Line graph. The percentage of Americans over time who say that watching television is their favorite evening activity. In Gallup's March 28-June 4 update, 23 percent of Americans say that their favorite evening activity is watching television.
Further evidence of COVID-19 influencing Americans' ideas about the ideal way to pass an evening may be seen in their mentions of outdoor and social activities.
Outdoor activities, including walking and going to a park, have been evening favorites for very few Americans in the past; in all polls over several decades, no more than 1% have named this in the open-ended question. But the home-bound nature of many Americans' current living may have played a big role in the jump to 5% in the latest poll.
Meanwhile, entertaining or visiting friends has fallen to a new low of 3% in Gallup's trend -- possibly reflecting the social distancing efforts many Americans have heeded in recent months.
Line graph. The percentages of Americans over time who say that getting outdoors or visiting with friends are their favorite evening activities. In Gallup's March 28-June 4 update, 5% of Americans say that their favorite evening activity is getting outdoors and 3% say that visiting friends is their favorite activity.
Reading Now Less Favored as Evening Activity
Six percent of Americans name reading as a favorite evening activity -- the lowest Gallup has recorded in its trend.
It's hard to pin the new low on COVID-19, given that many Americans have had more time at home to spend reading but are still less likely to list it as a favorite activity.
Though the trend on reading as a favorite activity is a varied one, it was a more popular activity in the first half of Gallup's 60-year trend than it has been in the second half. An average of 14% named reading as their favorite way to spend an evening in polls from 1960 to 1990, compared with the 10% average recorded in polls since then.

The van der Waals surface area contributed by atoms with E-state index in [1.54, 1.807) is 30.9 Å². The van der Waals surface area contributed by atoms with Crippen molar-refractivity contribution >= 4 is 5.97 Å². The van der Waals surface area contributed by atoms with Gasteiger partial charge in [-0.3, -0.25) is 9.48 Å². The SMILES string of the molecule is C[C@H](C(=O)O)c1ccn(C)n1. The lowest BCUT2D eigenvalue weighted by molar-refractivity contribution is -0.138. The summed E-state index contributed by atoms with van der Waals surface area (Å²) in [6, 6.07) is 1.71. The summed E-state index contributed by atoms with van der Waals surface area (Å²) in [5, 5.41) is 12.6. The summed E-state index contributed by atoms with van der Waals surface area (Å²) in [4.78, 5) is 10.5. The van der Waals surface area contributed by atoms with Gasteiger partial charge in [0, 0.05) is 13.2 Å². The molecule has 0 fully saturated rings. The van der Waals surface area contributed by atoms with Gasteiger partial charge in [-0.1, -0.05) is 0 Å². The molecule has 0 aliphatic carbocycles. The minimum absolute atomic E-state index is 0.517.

Line graph. The percentage of Americans over time who say that reading is their favorite evening activity. In Gallup's March 28-June 4 update, 6% of Americans say that their favorite evening activity is reading.
Despite the extraordinary circumstances under which Americans report their favorite evening activity in the latest update, it remains that family time and television time are how half or more of U.S. adults desire to spend an evening in the new millennium. In some households, the two activities may be intertwined, with families spending time together watching TV shows or movies.
The effects of COVID-19 on evening activity ideals are not to be ignored, however. A decades-long decline in television watching as a favorite activity was suddenly disrupted. Still, Americans' preference for watching TV is roughly half of what it was at its 1960s/1970s peak. But television watching, both as a technology and a concept, is changing, so future measures will provide a clearer picture of how Americans are interacting with shows and movies in their evening downtime.
Meanwhile, the less popular activities of outdoor leisure and social engagements are undergoing their own changes. As Gallup's recent trends on COVID-19 suggest, social life will likely resurface in Americans' ideas of favorite evening activities as restrictions ease -- and especially after a vaccine is developed. Meanwhile, the global pandemic may have reintroduced many Americans to the outdoors. Whether the novelty of getting outside wears off after the health crisis will be seen in time.
Reading as a favorite evening activity, however, did not fare well despite the home-bound activities Americans are seeking out these days. The new low reflects a sharp drop since 2015, and one that the activity may not rebound from if the larger trend away from reading persists.